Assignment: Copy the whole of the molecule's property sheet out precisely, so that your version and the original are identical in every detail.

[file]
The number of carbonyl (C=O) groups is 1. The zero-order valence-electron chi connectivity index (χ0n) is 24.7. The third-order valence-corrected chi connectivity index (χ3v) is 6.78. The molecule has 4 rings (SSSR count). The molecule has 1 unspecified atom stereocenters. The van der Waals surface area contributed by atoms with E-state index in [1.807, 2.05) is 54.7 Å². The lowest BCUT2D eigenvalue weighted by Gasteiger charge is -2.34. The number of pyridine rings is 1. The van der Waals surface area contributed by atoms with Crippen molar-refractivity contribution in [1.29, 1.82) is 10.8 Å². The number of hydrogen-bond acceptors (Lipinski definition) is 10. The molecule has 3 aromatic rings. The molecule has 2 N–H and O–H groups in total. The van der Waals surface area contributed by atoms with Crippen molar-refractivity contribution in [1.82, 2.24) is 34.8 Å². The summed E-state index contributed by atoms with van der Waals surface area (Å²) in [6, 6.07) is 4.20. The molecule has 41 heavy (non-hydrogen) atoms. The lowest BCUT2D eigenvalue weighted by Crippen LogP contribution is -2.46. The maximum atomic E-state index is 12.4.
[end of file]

The number of carbonyl (C=O) groups is 1. The zero-order valence-electron chi connectivity index (χ0n) is 24.7. The third-order valence-corrected chi connectivity index (χ3v) is 6.78. The molecule has 4 rings (SSSR count). The molecule has 1 unspecified atom stereocenters. The van der Waals surface area contributed by atoms with E-state index in [1.807, 2.05) is 54.7 Å². The lowest BCUT2D eigenvalue weighted by Gasteiger charge is -2.34. The number of pyridine rings is 1. The van der Waals surface area contributed by atoms with Crippen molar-refractivity contribution in [1.29, 1.82) is 10.8 Å². The number of hydrogen-bond acceptors (Lipinski definition) is 10. The molecule has 3 aromatic rings. The molecule has 2 N–H and O–H groups in total. The van der Waals surface area contributed by atoms with Crippen molar-refractivity contribution in [1.82, 2.24) is 34.8 Å². The summed E-state index contributed by atoms with van der Waals surface area (Å²) in [6, 6.07) is 4.20. The molecule has 41 heavy (non-hydrogen) atoms. The lowest BCUT2D eigenvalue weighted by Crippen LogP contribution is -2.46. The maximum atomic E-state index is 12.4.